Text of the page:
I can find nothing to indicate that the commission would not feel completely safe in manipulating these online games. Who would know? Lottery players are more accustomed to losing than winning, so why would anyone even question it? Strangely, the Hoosier Lottery isn't even part of our state government. According to IC4-30-1-2 Sec. 2. "In construing this article it is the intent of the general assembly that the following policies be carried out: (1) That the lottery games be operated by the state lottery commission, which is created by IC4-30-3 as a separate body politic and corporate from state government, and should function as much as possible as an entrepreneurial business enterprise." The Indiana State Ethics Commission was created specifically to govern the Indiana lottery commission, but it's a joke. Their rules are laid down by Title 65 of the Indiana Code. 65 IAC 1-4-1(c) defines "Conflict of Interest: A situation in which a person's private interest, usually of a financial or economic nature, may influence the person's judgment in the performance of the person's public duty." However, 65 IAC 1-4-3 Sec. 3. (a) states, "Conflict of Interest: Any conduct that would lead a reasonable person, knowing all the circumstances, to a conclusion that a member, officer or employee has a conflict of interest or is biased is unacceptable." On the last page, we find 65 IAC 1-4-9 Sec 9., Consequences of Violation, "Violation of this rule may (italics are mine) constitute cause for removal of a member from the commission, or result in disciplinary action, including termination, for an officer or employee (Notice the omission of the word "member"). The commission may waive a violation of the terms of this rule if it determines that the conduct involved does not violate the purpose of this rule. Violation of this rule does not create a private cause of action in favor of any person." How can any violation of this rule not violate its purpose???
In other words, if someone who works for the lottery commission (officer or employee) violates the Conflict of Interest Rule, he or she might be fired, or not. In addition, if you catch an officer or employee violating this rule, you have no cause to sue over it, because the law says so. If you catch a commission member violating this rule, well, that member might be removed from the commission, or not. It seems to me they've covered themselves almost too well.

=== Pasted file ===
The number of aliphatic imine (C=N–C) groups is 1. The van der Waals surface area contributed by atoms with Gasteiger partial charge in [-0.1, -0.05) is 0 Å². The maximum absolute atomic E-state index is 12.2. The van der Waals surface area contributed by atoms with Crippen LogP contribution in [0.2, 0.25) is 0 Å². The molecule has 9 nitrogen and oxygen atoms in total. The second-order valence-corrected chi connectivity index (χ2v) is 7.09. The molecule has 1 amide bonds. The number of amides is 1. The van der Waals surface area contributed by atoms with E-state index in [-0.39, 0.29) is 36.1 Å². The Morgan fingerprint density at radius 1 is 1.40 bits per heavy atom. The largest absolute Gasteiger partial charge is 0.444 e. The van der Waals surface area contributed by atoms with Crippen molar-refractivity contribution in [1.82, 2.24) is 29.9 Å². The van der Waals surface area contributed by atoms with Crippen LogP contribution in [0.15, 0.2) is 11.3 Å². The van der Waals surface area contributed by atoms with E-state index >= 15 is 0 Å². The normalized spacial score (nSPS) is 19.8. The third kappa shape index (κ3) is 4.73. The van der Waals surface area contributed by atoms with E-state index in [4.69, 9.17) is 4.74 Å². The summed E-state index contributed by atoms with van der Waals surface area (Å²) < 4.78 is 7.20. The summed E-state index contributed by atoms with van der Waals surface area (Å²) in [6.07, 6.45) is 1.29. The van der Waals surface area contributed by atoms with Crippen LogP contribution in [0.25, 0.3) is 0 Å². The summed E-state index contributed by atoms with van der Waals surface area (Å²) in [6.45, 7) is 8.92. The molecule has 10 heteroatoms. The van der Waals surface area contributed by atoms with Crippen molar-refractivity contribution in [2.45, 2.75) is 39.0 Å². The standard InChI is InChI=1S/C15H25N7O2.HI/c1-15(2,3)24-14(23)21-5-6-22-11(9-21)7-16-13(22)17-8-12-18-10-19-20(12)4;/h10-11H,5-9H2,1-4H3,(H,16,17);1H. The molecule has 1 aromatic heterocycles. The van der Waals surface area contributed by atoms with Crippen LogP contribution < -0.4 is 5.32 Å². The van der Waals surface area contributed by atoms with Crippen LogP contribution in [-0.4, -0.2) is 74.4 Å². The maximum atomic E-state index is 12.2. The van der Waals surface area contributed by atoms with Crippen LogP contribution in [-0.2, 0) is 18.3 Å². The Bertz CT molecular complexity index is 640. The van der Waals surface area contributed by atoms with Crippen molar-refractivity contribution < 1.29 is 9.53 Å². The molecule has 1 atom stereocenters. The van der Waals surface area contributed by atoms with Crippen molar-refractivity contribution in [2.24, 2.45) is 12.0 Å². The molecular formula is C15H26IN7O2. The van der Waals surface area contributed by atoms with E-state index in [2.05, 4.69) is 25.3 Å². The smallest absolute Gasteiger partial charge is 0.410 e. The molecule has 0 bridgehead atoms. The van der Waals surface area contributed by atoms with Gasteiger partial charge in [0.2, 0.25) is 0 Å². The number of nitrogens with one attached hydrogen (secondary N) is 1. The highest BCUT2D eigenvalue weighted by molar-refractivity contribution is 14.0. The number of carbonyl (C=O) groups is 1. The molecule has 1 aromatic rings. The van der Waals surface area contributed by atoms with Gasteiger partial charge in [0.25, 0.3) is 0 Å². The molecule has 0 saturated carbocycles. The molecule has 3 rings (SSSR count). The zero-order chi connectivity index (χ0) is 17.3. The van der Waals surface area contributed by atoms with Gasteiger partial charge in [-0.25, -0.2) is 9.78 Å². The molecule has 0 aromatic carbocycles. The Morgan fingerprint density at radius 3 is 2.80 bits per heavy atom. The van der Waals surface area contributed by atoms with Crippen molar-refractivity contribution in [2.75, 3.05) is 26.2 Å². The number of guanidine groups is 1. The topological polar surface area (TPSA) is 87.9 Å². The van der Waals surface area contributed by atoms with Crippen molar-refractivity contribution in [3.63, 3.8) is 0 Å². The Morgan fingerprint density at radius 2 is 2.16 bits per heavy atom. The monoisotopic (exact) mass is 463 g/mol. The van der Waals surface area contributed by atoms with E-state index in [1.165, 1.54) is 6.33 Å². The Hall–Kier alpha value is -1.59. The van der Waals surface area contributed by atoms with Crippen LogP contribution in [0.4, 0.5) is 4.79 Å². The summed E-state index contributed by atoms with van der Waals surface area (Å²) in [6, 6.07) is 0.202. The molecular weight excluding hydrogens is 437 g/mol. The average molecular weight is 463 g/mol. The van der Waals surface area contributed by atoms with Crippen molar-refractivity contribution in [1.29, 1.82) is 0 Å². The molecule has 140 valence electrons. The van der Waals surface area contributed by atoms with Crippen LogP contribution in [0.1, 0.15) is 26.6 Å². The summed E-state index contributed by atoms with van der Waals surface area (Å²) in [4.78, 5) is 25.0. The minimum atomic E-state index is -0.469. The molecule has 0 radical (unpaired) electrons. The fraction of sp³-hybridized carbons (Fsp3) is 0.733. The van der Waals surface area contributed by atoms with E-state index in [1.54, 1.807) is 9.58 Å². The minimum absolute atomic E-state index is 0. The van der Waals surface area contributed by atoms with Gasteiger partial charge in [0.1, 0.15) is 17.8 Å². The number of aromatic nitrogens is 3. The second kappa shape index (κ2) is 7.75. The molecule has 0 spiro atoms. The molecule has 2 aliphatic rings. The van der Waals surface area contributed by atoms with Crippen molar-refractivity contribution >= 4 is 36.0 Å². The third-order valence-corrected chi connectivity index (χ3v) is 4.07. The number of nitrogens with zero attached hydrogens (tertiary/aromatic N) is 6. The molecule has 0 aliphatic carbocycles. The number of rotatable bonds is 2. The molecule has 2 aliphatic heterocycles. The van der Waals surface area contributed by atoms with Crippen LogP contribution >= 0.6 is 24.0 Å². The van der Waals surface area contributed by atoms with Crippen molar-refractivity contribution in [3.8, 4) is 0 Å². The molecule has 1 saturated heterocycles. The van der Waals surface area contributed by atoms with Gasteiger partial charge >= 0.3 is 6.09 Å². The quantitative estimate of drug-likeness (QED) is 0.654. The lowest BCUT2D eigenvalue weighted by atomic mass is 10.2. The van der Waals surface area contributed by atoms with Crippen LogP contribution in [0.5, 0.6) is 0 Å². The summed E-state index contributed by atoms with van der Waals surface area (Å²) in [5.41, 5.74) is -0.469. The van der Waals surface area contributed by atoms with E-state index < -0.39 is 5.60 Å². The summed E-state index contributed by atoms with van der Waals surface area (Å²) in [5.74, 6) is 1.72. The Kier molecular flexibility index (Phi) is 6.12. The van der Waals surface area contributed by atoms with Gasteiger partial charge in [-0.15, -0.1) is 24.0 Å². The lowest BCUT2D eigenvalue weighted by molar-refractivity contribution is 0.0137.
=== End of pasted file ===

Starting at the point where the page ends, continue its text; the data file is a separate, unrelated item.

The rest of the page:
Only time will tell if my suspicions are correct. In the meantime, I'm going to keep digging. For me, as for most of you, it's really not about the money; it's about overcoming insurmountable odds and beating the game. Keep in mind that the lottery games are not comparable to casino games; the state lotteries can't just arbitrarily engineer an additional house edge whenever or however they want, such as barring card-counters from the blackjack tables. Facing odds of 1,000 to 1 or 10,000 to 1 is daunting enough, but when the odds are stacked hopelessly in their favor, what's the point of playing at all? Why not just write a check every month and send it to the state lottery? No, that's no answer for any serious systems player. I'll still play in Ohio and Michigan, and I'll more than likely lose more often than I win, but Indiana won't benefit from my losses.
When I have more information, I'll post it here, unless you guys are sick of hearing about it.
light on my feet
May 20, 2002
|Posted: December 11, 2003, 10:40 pm - IP Logged|
"i am .........."meant to"
P.S., that RJoH is a stand up guy. thanks, vision
until further notice, it's france everyday
March 24, 2001
|Posted: December 12, 2003, 12:15 am - IP Logged|Quote: Originally posted by johnph77 on December 11, 2003
Anyone who says they've invented a foolproof system of any sort hasn't fully taken into consideration the fools who run it.